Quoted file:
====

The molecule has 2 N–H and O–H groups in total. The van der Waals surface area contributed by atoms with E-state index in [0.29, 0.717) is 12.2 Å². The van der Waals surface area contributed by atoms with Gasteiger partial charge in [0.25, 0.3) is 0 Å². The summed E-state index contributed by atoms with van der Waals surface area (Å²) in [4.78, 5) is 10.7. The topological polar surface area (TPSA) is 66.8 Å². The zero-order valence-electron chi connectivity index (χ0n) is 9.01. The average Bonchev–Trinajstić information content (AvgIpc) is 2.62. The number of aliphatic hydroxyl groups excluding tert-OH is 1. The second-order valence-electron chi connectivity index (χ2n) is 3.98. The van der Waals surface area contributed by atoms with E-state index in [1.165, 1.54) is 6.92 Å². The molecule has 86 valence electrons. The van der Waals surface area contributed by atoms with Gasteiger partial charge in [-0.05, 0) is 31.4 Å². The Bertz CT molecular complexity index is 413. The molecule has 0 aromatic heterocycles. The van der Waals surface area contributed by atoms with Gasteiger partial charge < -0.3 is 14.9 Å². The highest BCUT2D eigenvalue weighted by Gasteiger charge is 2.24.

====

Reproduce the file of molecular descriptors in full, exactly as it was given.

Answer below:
The molecule has 2 N–H and O–H groups in total. The van der Waals surface area contributed by atoms with E-state index in [0.29, 0.717) is 12.2 Å². The van der Waals surface area contributed by atoms with Gasteiger partial charge in [0.25, 0.3) is 0 Å². The summed E-state index contributed by atoms with van der Waals surface area (Å²) in [4.78, 5) is 10.7. The topological polar surface area (TPSA) is 66.8 Å². The zero-order valence-electron chi connectivity index (χ0n) is 9.01. The average Bonchev–Trinajstić information content (AvgIpc) is 2.62. The number of aliphatic hydroxyl groups excluding tert-OH is 1. The second-order valence-electron chi connectivity index (χ2n) is 3.98. The van der Waals surface area contributed by atoms with E-state index in [1.165, 1.54) is 6.92 Å². The molecule has 86 valence electrons. The van der Waals surface area contributed by atoms with Gasteiger partial charge in [-0.05, 0) is 31.4 Å². The Bertz CT molecular complexity index is 413. The molecule has 0 aromatic heterocycles. The van der Waals surface area contributed by atoms with Gasteiger partial charge < -0.3 is 14.9 Å². The highest BCUT2D eigenvalue weighted by Gasteiger charge is 2.24.